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I am browsing the site for information about defaulted student loans.

There is a whole other forum on this site about student debt and options available for controlling it.

Sub: #1 posted on Sun, 09/17/2006 - 19:25

Jedi Mistress Ari Jedi Mistress Ari

(Posts: 2192 | Credits: )

Facing Loan Default

For student loans authorized under Section 435(i)Title IV of the Higher Education Act, default occurs on a Federal Family Educational Loan (FFEL) program loan after a default has persisted for 270 days in the case of a loan repayable in monthly installments or 330 days in the case of a loan repayable in less frequent installments. The change is effective for loans for which the first date of delinquency occurred on or after October 7, 1998. During the delinquency period, your loan holder must exercise "due diligence" in attempting to collect the loan; that is, your loan holder must make repeated efforts to locate and contact you about repayment. If your loan holder????????s efforts are unsuccessful, steps will be taken to place the loan in default and to turn the loan over to the guaranty agency in your state. Your loan holder may "accelerate" a defaulted loan, which means that the entire balance of the loan (principal and interest) becomes due in a single payment.

Once your loan is assigned to a guaranty agency or the U.S. Department of Education (Department) for collection, the following steps may be taken to recover the outstanding balance due:

The U.S. Treasury may offset your Federal and/or State payments to repay your defaulted loan.

You may have to pay additional collection costs after your loan is assigned to a private collection agency for collection.

Also, you may be subject to Administrative Wage Garnishment, whereby the Department will require your employer to forward 15% of your disposable pay toward repayment of your loan.

Federal employees face the possibility of having 15% of their disposable pay offset by the Department toward repayment of their loan through the Federal Employee Salary Offset Program.

The Department may take legal action to force you to repay the loan.

Finally, credit bureaus may be notified, and your credit rating will suffer.
Once a loan is declared in default, you are no longer entitled to any deferments or forbearances. In addition, you may not receive any additional Title IV federal student aid if you are in default on any Title IV student loan until you have made payments of an approved amount for at least six consecutive months. Please see Going Back to School for more information on this topic.

To remove your loan from default, please visit the Repaying section of our site for a complete list of repayment options to assist you.

Sub: #2 posted on Sun, 10/22/2006 - 12:30


(Posts: 1245 | Credits: )

I have a student loan in default. In addition to wage garnishment, can the department of education go after my bank account or my certificate of deposit?

Sub: #3 posted on Mon, 03/05/2007 - 02:23


Yes, I believe they can. They can also take your federal tax refund.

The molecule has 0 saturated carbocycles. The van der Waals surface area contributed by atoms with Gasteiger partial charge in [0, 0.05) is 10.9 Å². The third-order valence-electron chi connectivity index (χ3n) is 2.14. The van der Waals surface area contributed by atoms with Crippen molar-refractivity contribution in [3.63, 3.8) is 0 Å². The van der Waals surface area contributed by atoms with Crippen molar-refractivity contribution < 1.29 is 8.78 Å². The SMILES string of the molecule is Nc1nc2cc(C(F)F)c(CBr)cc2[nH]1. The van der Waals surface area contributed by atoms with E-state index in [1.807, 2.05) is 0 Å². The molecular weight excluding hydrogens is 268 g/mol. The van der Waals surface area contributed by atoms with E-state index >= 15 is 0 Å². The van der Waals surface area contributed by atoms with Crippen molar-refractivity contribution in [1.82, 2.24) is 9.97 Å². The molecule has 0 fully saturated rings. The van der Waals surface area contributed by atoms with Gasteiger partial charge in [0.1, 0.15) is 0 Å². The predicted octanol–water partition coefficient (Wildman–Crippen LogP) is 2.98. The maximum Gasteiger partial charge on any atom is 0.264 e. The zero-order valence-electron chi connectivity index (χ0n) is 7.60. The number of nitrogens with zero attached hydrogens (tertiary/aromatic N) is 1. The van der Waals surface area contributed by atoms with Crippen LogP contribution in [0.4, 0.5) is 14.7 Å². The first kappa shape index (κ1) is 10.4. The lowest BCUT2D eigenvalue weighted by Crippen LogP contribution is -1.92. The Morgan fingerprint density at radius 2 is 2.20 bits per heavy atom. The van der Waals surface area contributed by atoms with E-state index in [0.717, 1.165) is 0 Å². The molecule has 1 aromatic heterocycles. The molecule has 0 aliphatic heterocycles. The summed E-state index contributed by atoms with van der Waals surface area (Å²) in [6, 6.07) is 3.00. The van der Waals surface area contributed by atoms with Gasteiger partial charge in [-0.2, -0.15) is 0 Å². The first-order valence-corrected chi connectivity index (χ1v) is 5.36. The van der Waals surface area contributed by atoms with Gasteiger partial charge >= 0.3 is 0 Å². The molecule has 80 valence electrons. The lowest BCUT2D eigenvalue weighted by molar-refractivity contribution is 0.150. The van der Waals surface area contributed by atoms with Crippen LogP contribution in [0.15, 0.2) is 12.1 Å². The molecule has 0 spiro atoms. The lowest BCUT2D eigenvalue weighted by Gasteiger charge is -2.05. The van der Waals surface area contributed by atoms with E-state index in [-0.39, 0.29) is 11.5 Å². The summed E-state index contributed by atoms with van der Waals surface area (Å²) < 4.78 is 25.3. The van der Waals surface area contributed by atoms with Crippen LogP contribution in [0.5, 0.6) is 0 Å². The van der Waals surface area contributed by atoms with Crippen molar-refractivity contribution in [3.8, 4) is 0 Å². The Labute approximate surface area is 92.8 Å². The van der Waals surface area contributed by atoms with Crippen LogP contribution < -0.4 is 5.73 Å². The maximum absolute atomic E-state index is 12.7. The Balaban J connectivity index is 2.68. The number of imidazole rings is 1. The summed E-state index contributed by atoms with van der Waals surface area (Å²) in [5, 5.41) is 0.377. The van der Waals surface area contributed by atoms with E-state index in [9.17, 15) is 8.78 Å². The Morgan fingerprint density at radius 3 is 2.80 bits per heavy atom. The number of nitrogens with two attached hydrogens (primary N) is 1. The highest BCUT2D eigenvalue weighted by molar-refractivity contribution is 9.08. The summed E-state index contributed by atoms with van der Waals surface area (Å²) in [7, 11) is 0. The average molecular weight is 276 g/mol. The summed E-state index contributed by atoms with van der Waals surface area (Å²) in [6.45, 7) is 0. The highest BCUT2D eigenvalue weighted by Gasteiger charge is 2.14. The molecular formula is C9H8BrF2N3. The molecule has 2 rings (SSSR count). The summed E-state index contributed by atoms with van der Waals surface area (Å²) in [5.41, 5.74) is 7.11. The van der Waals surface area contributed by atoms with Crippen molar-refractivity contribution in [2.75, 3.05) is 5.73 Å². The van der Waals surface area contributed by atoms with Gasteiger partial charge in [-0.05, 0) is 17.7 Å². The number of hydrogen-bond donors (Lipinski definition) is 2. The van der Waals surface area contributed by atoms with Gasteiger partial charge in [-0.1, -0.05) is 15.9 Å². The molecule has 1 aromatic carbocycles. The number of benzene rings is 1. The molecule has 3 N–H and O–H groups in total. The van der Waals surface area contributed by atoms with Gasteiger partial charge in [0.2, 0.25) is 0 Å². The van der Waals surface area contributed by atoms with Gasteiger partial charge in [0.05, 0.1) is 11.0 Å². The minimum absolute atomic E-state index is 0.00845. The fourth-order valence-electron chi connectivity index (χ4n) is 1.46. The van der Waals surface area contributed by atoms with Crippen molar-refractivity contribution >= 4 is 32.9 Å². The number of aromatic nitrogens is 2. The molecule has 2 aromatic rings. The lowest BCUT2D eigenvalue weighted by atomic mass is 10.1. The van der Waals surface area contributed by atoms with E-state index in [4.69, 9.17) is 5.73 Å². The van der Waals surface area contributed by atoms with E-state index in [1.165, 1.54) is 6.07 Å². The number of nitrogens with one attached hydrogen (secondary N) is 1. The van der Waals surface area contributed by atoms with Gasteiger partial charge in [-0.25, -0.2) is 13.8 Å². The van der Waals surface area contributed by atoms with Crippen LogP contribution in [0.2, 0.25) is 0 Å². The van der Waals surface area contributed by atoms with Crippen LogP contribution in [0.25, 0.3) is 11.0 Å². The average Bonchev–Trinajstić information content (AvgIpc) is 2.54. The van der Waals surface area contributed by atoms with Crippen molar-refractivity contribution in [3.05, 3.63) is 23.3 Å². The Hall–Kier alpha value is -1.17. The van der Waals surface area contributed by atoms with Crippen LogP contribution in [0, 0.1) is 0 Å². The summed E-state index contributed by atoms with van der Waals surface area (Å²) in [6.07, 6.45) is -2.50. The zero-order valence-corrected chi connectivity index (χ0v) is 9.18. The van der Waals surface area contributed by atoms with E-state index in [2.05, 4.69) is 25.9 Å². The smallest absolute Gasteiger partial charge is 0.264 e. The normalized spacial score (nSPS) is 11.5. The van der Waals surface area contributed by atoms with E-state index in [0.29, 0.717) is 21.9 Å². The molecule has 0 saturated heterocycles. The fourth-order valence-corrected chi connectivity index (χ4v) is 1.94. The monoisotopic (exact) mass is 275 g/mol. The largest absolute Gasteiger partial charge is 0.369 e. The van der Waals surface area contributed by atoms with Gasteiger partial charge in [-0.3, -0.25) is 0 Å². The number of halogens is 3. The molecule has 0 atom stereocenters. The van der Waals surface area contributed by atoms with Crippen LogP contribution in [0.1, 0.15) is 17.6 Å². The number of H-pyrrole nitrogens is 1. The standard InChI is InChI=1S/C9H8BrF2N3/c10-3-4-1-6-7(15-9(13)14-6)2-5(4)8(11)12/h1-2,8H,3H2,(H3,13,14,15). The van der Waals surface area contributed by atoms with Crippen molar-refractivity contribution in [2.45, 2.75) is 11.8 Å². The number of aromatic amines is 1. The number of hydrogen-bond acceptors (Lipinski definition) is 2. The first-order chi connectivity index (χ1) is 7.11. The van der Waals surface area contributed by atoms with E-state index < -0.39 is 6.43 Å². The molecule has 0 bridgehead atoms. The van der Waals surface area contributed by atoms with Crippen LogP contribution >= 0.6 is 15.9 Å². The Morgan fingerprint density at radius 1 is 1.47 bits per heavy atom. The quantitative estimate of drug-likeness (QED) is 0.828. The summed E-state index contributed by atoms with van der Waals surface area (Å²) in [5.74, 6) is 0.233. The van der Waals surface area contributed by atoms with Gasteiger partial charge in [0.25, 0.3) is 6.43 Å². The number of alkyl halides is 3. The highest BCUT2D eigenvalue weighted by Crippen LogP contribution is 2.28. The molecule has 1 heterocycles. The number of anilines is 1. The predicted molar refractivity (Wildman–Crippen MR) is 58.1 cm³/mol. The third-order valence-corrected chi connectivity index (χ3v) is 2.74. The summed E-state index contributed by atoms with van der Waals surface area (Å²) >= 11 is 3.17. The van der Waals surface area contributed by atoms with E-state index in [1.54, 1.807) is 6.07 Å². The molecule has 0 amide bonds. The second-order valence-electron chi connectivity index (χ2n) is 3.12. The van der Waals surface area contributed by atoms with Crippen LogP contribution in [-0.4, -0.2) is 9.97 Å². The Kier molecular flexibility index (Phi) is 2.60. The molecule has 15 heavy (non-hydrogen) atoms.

Sub: #4 posted on Mon, 03/05/2007 - 03:26


(Posts: 5263 | Credits: )

And social security income, too.

Sub: #5 posted on Mon, 03/05/2007 - 04:27

Morningstar Morningstar

(Posts: 1633 | Credits: )

I have a student loan in default. In addition to wage garnishment, can the department of education go after my bank account or my certificate of deposit?

They could but probably won't. Seizing these types of assets even for the government requires a judgement. Generally judgements are reserved for balances in excess of $100k and for professionals who are self employed and refuse to pay.

Sub: #6 posted on Mon, 03/05/2007 - 06:01

Moderators Cum Industry Expert
(Posts: 17319 | Credits: )

I posted this earlier in another thread....I hope it helps you.....Good Luck!!!

I was in the process of consolidating my loans, and, was foolishly under the impression that they would base your loan payments according to your adjusted gross income. This is not true....beware....if you are in default and consolidate with them....your payments will be figured on your entire gross yearly income with no consideration whatsoever for any other payments you have....including your home, car, medical, utilities, groceries or anything.

I was led to believe that they would base the payments on what we could afford after our normal living expenses....this is not true....after several phone calls to them....I got the real truth....they do not consider any of your living expensives.....strictly gross income!!

And yes they can garnish wages, tax returns, and also your bank accounts. Pnce again I hope this works out for you and can help in some way.

I myself decided to contact The National Consumer Advocate and locate an attorney. I have listed the link below.

I believe you will also find a link there to help them in lobbying congress fighting the unfair and unjust practices that are currently taking place concerning Student Loan issues!!!

http://www.consumeradvocates.or g/

There is a list there for Attorneys listed in each state that are advocates and have experience in fighting unfair, ridiculous and impossible Student loan payback practices!!!

Sub: #7 posted on Tue, 04/10/2007 - 12:06

Moondanzer Moondanzer

(Posts: 361 | Credits: )

Can the Dept of Ed take your social security back pay for student loans in addition to garnishing?

Sub: #8 posted on Sun, 06/03/2007 - 20:36


Just my opinion, but I think they'd garnish the past month payments at the same rate as present/future monthly benefits. I doubt they'd yoink the whole thing.

Sub: #9 posted on Mon, 06/04/2007 - 02:45

Morningstar Morningstar

(Posts: 1633 | Credits: )

The amount they garnish is something like 15% to 25%.

Sub: #10 posted on Mon, 06/04/2007 - 03:23


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